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Oxidative Medicine and Cellular Longevity
Volume 2013, Article ID 102485, 9 pages
http://dx.doi.org/10.1155/2013/102485
Research Article

Rapidly Developing Yeast Microcolonies Differentiate in a Similar Way to Aging Giant Colonies

1Institute of Microbiology of the ASCR, v.v.i., 142 20 Prague 4, Czech Republic
2Department of Genetics and Microbiology, Faculty of Science, Charles University in Prague, 128 44 Prague 2, Czech Republic

Received 10 May 2013; Accepted 25 June 2013

Academic Editor: Joris Winderickx

Copyright © 2013 Libuše Váchová et al. This is an open access article distributed under the Creative Commons Attribution License, which permits unrestricted use, distribution, and reproduction in any medium, provided the original work is properly cited.

Abstract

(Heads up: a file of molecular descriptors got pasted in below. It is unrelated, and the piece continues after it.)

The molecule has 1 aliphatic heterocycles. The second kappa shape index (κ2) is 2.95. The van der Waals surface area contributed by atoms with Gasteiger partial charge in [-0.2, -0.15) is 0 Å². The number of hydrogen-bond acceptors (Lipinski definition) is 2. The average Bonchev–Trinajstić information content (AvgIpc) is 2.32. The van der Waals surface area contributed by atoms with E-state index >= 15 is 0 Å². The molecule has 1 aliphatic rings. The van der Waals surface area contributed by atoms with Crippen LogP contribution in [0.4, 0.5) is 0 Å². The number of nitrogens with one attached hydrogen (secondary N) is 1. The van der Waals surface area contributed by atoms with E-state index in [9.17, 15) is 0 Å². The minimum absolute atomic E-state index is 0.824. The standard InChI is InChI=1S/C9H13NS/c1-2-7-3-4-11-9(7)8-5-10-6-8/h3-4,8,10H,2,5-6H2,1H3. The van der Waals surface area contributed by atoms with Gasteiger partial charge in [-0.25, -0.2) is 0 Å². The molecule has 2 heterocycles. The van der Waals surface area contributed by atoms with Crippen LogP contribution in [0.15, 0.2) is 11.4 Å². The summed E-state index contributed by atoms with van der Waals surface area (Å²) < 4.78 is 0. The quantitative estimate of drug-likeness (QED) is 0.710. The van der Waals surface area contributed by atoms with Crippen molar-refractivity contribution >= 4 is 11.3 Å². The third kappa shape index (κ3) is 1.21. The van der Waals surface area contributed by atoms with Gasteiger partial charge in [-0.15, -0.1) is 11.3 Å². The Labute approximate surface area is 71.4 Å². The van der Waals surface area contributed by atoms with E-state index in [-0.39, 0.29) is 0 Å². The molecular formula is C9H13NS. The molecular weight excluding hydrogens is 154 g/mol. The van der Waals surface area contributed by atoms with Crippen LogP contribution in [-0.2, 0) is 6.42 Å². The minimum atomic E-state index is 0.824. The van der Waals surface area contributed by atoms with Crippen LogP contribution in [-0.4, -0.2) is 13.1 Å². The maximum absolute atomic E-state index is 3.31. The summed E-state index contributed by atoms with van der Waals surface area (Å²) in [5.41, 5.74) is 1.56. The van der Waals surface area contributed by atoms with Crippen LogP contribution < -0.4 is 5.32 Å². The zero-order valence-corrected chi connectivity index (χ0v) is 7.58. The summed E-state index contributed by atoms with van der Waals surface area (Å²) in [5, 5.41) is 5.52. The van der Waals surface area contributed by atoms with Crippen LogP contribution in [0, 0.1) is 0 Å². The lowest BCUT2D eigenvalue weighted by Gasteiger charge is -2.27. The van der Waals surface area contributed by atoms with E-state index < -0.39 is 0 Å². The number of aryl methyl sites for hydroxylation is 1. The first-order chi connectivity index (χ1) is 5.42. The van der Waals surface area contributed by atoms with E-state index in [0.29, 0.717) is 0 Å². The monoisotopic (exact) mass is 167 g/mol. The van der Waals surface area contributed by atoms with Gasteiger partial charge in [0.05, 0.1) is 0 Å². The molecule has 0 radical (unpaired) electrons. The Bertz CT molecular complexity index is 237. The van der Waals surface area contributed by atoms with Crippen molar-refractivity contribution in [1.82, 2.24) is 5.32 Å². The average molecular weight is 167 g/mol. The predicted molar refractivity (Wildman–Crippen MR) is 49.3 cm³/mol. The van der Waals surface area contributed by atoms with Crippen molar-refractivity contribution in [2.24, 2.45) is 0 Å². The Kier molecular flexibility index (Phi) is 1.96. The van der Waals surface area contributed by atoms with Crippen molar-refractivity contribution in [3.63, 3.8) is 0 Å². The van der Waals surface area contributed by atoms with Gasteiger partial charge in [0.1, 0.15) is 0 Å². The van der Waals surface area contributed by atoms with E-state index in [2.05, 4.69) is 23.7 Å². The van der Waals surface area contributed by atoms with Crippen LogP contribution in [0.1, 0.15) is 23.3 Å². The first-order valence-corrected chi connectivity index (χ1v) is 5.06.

During their development and aging on solid substrates, yeast giant colonies produce ammonia, which acts as a quorum sensing molecule. Ammonia production is connected with alkalization of the surrounding medium and with extensive reprogramming of cell metabolism. In addition, ammonia signaling is important for both horizontal (colony centre versus colony margin) and vertical (upper versus lower cell layers) colony differentiations. The centre of an aging differentiated giant colony is thus composed of two major cell subpopulations, the subpopulation of long-living, metabolically active and stress-resistant cells that form the upper layers of the colony and the subpopulation of stress-sensitive starving cells in the colony interior. Here, we show that microcolonies originating from one cell pass through similar developmental phases as giant colonies. Microcolony differentiation is linked to ammonia signaling, and cells similar to the upper and lower cells of aged giant colonies are formed even in relatively young microcolonies. A comparison of the properties of these cells revealed a number of features that are similar in microcolonies and giant colonies as well as a few that are only typical of chronologically aged giant colonies. These findings show that colony age per se is not crucial for colony differentiation.